Should Australia join the Global Magnitsky movement?
The Law Council generally welcomes the release of the Joint Standing Committee on Foreign Affairs, Defence and Trade - Human Rights Sub-committee’s Report as part of its Inquiry into targeted sanctions to address human rights abuses. As highlighted in the Law Council’s recent media release, the recommendation that Australia should adopt a stand-alone Magnitsky-style legislation, is a move in the right direction.
In-principle the Law Council supports Australia’s use of sanctions to apply pressure to individuals responsible for serious violations of internationally recognised human rights and serious acts of corruption. It acknowledges the merit in facilitating international cooperation to deal with these issues through Magnitsky-style legislation. However, it emphasises that such legislation should include comprehensive safeguards that are consistent with upholding human rights.
At this stage, the Law Council welcomes the Committee’s recommendations that:
- the new targeted sanctions legislation should apply to a range of conduct including ‘serious corruption’ as well as serious human rights abuse, with careful consideration given to the appropriate definitions applicable;
- an independent advisory body be constituted to receive nominations for sanctions targets, to consider them and make recommendations to the Minister as decision-maker;
- the decision-maker should be required to give reasons for any decision not to adopt a recommendation by the advisory body;
- legislation provide a targeted person with a right of reply prior to any sanctions being made, and for the Minister to consider this reply;
- the requirement for a published list of sanctioned people and reasons for sanctions, subject to certain limited exemptions;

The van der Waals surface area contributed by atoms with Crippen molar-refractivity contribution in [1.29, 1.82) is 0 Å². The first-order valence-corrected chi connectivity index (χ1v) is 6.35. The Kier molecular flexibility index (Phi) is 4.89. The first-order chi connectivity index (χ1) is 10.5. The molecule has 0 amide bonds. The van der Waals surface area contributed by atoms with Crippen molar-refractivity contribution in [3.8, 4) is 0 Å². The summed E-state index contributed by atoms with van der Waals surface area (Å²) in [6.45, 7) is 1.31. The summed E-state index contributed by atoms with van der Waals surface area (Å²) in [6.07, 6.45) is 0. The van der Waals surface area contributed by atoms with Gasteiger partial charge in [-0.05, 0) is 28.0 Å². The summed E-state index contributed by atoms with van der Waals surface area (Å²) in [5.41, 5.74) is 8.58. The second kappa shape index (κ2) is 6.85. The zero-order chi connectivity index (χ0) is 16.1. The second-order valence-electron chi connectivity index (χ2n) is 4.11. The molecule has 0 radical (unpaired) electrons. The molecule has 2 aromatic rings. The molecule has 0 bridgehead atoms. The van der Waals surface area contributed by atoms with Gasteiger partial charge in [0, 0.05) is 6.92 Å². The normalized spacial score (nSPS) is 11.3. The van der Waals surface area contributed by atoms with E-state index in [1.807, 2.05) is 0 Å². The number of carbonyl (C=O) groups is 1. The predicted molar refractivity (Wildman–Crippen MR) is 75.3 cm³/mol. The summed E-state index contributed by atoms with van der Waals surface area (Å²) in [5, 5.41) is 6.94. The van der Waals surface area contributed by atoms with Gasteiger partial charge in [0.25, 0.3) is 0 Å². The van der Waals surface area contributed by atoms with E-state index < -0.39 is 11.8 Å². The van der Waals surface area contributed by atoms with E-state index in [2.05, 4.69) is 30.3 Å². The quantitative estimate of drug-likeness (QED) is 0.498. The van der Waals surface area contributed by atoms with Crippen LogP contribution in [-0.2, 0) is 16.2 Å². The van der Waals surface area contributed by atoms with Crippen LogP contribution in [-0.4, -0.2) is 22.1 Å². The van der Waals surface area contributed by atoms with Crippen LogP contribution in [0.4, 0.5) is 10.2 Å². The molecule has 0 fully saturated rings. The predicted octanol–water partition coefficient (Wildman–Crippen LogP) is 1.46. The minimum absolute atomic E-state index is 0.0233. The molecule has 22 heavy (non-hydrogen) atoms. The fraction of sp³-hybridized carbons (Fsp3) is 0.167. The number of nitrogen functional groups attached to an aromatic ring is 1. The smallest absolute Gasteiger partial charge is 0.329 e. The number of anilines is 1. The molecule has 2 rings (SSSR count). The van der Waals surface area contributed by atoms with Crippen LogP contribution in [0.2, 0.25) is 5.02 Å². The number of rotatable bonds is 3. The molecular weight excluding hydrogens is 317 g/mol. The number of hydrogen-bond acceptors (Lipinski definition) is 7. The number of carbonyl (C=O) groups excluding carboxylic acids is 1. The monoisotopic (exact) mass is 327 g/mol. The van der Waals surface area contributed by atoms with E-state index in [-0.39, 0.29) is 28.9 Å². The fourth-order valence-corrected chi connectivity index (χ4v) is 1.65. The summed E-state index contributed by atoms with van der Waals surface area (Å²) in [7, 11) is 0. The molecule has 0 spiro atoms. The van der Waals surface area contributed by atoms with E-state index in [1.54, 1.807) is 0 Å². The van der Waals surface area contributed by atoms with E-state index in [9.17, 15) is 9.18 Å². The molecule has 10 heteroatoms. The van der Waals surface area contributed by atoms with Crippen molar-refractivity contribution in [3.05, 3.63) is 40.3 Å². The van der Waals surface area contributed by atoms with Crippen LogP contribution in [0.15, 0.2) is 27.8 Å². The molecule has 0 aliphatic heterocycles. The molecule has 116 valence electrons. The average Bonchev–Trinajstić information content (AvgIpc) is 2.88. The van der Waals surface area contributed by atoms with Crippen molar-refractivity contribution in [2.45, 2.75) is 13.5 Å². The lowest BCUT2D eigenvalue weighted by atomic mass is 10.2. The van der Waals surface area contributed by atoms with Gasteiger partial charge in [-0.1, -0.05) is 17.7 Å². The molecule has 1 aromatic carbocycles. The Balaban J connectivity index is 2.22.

- the new legislation incorporate regular parliamentary reporting and oversight; and
- the regime should be subject to a three-yearly review post-enactment.
It has some reservations regarding other Committee recommendations/findings, such as:
- that the new legislation be applicable to conduct that has occurred prior to enactment of the legislation. It considers that people must be able to know in advance whether their conduct might attract criminal sanction or a civil penalty;
- the open-ended discretions including the lack of proposed legislative criteria to which the Minister as decision-maker must have regard in determining sanctions, including whether the sanction is proportionate to the likely effects on the person taking into account other, less intrusive alternatives;
- that independent merits review is not a necessary safeguard for a sanctioned person;
- the proposal for a public ‘watch list’ of people being considered for sanctioning, which may result in substantial reputational damage without sufficient evidence having necessarily been established; and
- that while a person may request a Ministerial review of a decision, the regulations may limit the obligation to conduct such reviews.
The Law Council looks forward to responding to the detail of any proposed legislation, and anticipates closely consulting with the legal profession.
Most recent items
Protecting Australians’ human rights
Interview with Tegun Middleton
Rule of Law